UN Secretary General António Guterres is known for using strong language when talking about climate change.
He recently described the modern world’s reliance on fossil fuels as “suicidal”.
But in his speech to world leaders gathered at the COP27 climate summit, it has gone a step further.
“We are on the road to climatic hell,” he said, “foot always on the accelerator”.
There’s a good reason the General Secretary uses shock tactics.
After a year of permanent crisis, climate change is slipping onto the agenda.
Sunak commits billions to climate fund – as the world has warned he is ‘on the road to hell’
There are few better examples of this than Rishi Sunakwho initially said he was not even planning to attend, citing other pressing commitments – despite the UK still holding the previous COP26 Presidency at the time.
He changed his mind after the appearance Boris Johnson was going, but the damage to the UK’s reputation as a climate leader has been done.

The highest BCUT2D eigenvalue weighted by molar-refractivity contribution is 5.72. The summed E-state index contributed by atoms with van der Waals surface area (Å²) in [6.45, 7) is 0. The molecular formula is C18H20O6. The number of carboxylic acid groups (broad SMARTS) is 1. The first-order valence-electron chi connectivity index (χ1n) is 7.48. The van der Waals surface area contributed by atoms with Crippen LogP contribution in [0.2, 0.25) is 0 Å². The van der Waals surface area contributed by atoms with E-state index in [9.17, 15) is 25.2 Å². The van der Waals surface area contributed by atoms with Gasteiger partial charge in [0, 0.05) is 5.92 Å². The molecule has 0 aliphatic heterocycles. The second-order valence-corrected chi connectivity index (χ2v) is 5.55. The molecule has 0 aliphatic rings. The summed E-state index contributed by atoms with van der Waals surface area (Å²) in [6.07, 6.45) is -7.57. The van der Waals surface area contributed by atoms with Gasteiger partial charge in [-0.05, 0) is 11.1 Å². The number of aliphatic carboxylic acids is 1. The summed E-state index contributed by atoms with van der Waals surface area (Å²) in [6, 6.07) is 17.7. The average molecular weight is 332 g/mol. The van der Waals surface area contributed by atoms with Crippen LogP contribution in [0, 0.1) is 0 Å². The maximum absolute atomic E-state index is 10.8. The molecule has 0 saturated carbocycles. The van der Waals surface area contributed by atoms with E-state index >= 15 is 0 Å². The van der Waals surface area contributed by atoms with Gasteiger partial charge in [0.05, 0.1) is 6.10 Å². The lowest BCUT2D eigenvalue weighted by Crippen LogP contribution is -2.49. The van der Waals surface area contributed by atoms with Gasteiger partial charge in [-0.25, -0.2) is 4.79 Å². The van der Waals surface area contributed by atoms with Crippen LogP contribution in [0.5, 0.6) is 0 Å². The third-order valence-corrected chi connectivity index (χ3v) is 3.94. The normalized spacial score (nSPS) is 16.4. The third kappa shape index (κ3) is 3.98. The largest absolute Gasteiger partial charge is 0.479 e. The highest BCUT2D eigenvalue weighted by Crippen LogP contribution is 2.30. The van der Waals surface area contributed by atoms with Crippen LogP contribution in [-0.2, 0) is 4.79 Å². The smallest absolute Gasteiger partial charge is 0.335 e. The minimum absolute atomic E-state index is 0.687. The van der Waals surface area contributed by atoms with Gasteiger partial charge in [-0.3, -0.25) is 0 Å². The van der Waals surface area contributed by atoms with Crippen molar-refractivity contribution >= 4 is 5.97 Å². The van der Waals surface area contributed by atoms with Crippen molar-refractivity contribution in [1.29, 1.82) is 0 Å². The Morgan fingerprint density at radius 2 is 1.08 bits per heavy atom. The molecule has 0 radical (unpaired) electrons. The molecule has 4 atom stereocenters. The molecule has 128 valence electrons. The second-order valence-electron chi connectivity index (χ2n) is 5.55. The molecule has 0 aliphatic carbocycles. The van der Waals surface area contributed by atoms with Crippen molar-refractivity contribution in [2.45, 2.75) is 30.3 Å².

The problem is that a lack of political momentum, especially among large emitters, translates into a lack of the desperately needed acceleration of emissions reductions.
It’s the thing that will push 1.5 degrees Celsius of warming out of reach.
We are already warned that the world is seriously deviating from its course unless we do more.
But the other thing than a lack of will translates into a lack of money: money for developing countries to adapt to climate change, and money for developing countries can be compensated for the damage they have suffered of a crisis that they did little to provoke.
Money is the fault line that runs through every COP summit.
But in Sharm el-Sheikh, it turns into a gaping abyss.
For those who need more help, it is a matter of faith in the UN process, but it is also increasingly a matter of survival.
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